Ostrom acknowledged that such private contracts are not a panacea, however, and that real world institutions are often much more complex than the game theory models discussed. Governing the Commons delves into in-depth case studies and institutional analysis, examining where governance of common pool resources is effective and where it fails.
While Ostrom died in 2012, her work remains incredibly influential. The Vincent and Elinor Ostrom Workshop in Political Theory and Policy Analysis, founded by Elinor and her husband Vincent in 1973, continues the Ostroms’ research on governance institutions. Paul Dragos Aligica of the Mercatus Center recently published Institutional Diversity and Political Economy: The Ostroms and Beyond, a book that “discusses some of the most challenging ideas emerging out of the research program on institutional diversity associated with Ostrom and her associates, while outlining a set of new research directions and an original interpretation of the significance and future of this program.”
Ostrom’s work is being applied in new spheres, beyond the natural resources and local governance she was known for studying. Last year, Alex Tabarrok and Eli Dourado published a study at Mercatus exploring intellectual property through the lenses of public choice theory and Ostrom’s “Bloomington school” approach. By applying Ostrom’s insights about the opportunities and cooperation that can flourish in the commons, Tabarrok and Dourado illuminate the flourishing commons seen online in spaces like Wikipedia, and invite us to consider how excessive intellectual property law can “diminish the intellectual commons.”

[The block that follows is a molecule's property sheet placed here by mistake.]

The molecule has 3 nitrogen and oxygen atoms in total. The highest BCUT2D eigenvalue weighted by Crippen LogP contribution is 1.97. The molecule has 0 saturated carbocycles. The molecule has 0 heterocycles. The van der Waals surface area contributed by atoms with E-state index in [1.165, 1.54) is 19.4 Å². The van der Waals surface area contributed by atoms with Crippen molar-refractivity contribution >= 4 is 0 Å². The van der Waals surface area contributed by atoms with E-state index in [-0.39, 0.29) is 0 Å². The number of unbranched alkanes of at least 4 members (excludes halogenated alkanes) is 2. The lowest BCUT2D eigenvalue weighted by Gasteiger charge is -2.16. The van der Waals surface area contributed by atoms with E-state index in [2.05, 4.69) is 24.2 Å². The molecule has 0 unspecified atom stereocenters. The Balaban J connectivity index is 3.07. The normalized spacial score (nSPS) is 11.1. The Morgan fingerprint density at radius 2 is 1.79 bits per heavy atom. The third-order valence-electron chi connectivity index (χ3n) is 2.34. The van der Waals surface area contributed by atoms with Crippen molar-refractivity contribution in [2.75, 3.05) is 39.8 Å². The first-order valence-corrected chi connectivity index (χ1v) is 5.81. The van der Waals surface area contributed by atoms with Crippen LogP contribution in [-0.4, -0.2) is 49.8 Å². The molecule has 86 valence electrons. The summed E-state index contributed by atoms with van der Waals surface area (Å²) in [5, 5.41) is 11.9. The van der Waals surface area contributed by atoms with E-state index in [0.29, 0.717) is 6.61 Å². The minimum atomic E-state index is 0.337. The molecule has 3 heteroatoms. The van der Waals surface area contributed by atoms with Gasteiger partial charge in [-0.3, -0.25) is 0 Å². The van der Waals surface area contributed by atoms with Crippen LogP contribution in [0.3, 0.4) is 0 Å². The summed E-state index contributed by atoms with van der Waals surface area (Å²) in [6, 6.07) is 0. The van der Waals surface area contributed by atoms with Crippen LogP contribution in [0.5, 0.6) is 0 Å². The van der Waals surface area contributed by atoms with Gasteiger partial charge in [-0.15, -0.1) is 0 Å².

Elinor Ostrom’s work has been incredibly influential on libertarian economists. Daniel D’Amico recommends Governing the Commons in his suggested reading list for students interested in public choice. Peter Boettke writes in his book Living Economics, “It is arguable, that not since Kenneth Boulding have we seen any social scientist allow sheer curiosity about the world to take him or her on such a methodological journey of so many different approaches to get at the phenomena he or she wants to understand—the rules of self-governance that are in operation in the lived lives of a diversity of people that result in cooperation and avoid conflict. At the same time, Ostrom has a unity in her research methods as well—rational choice as if the choosers were human, and institutional analysis as if history mattered.” To get a glimpse of Ostrom’s wonderfully nuanced methodology, I recommend watching her talk Beyond Markets and States, or reading it here. Or read her books, Governing the Commons and Understanding Institutional Diversity.